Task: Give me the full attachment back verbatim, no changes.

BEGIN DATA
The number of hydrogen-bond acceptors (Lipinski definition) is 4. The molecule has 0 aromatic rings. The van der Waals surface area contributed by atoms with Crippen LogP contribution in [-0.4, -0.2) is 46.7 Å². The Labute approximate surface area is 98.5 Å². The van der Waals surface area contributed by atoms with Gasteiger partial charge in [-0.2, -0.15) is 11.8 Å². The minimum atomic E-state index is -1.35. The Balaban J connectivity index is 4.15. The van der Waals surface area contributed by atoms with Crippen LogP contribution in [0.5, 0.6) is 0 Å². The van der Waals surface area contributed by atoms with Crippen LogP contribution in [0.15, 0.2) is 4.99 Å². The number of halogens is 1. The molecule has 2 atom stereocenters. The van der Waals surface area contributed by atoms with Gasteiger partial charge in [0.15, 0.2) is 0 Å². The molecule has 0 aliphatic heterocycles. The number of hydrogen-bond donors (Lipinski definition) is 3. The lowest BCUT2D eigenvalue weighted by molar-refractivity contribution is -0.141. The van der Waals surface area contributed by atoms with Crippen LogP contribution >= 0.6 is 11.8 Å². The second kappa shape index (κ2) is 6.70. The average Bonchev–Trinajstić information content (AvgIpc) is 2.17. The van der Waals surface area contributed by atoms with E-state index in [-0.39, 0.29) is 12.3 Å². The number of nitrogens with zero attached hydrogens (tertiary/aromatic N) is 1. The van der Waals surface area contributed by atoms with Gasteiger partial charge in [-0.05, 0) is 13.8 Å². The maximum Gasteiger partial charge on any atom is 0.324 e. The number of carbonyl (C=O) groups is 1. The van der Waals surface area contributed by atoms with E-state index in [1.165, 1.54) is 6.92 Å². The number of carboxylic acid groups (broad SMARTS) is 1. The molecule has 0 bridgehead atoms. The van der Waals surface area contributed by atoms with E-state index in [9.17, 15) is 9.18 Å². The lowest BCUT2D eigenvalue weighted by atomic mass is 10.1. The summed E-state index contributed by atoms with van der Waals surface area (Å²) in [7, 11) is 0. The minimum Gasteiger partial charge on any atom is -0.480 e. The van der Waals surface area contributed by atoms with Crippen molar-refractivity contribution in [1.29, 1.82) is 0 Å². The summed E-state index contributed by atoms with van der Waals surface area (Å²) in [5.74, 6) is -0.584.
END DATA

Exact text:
The number of hydrogen-bond acceptors (Lipinski definition) is 4. The molecule has 0 aromatic rings. The van der Waals surface area contributed by atoms with Crippen LogP contribution in [-0.4, -0.2) is 46.7 Å². The Labute approximate surface area is 98.5 Å². The van der Waals surface area contributed by atoms with Gasteiger partial charge in [-0.2, -0.15) is 11.8 Å². The minimum atomic E-state index is -1.35. The Balaban J connectivity index is 4.15. The van der Waals surface area contributed by atoms with Crippen LogP contribution in [0.5, 0.6) is 0 Å². The van der Waals surface area contributed by atoms with Crippen LogP contribution in [0.15, 0.2) is 4.99 Å². The number of halogens is 1. The molecule has 2 atom stereocenters. The van der Waals surface area contributed by atoms with Gasteiger partial charge in [0.15, 0.2) is 0 Å². The molecule has 0 aliphatic heterocycles. The number of hydrogen-bond donors (Lipinski definition) is 3. The lowest BCUT2D eigenvalue weighted by molar-refractivity contribution is -0.141. The van der Waals surface area contributed by atoms with Crippen LogP contribution >= 0.6 is 11.8 Å². The second kappa shape index (κ2) is 6.70. The average Bonchev–Trinajstić information content (AvgIpc) is 2.17. The van der Waals surface area contributed by atoms with E-state index in [-0.39, 0.29) is 12.3 Å². The number of nitrogens with zero attached hydrogens (tertiary/aromatic N) is 1. The van der Waals surface area contributed by atoms with Gasteiger partial charge in [-0.05, 0) is 13.8 Å². The maximum Gasteiger partial charge on any atom is 0.324 e. The number of carbonyl (C=O) groups is 1. The van der Waals surface area contributed by atoms with E-state index in [1.165, 1.54) is 6.92 Å². The number of carboxylic acid groups (broad SMARTS) is 1. The molecule has 0 bridgehead atoms. The van der Waals surface area contributed by atoms with E-state index in [9.17, 15) is 9.18 Å². The lowest BCUT2D eigenvalue weighted by atomic mass is 10.1. The summed E-state index contributed by atoms with van der Waals surface area (Å²) in [7, 11) is 0. The minimum Gasteiger partial charge on any atom is -0.480 e. The van der Waals surface area contributed by atoms with Crippen molar-refractivity contribution in [1.29, 1.82) is 0 Å². The summed E-state index contributed by atoms with van der Waals surface area (Å²) in [5.74, 6) is -0.584.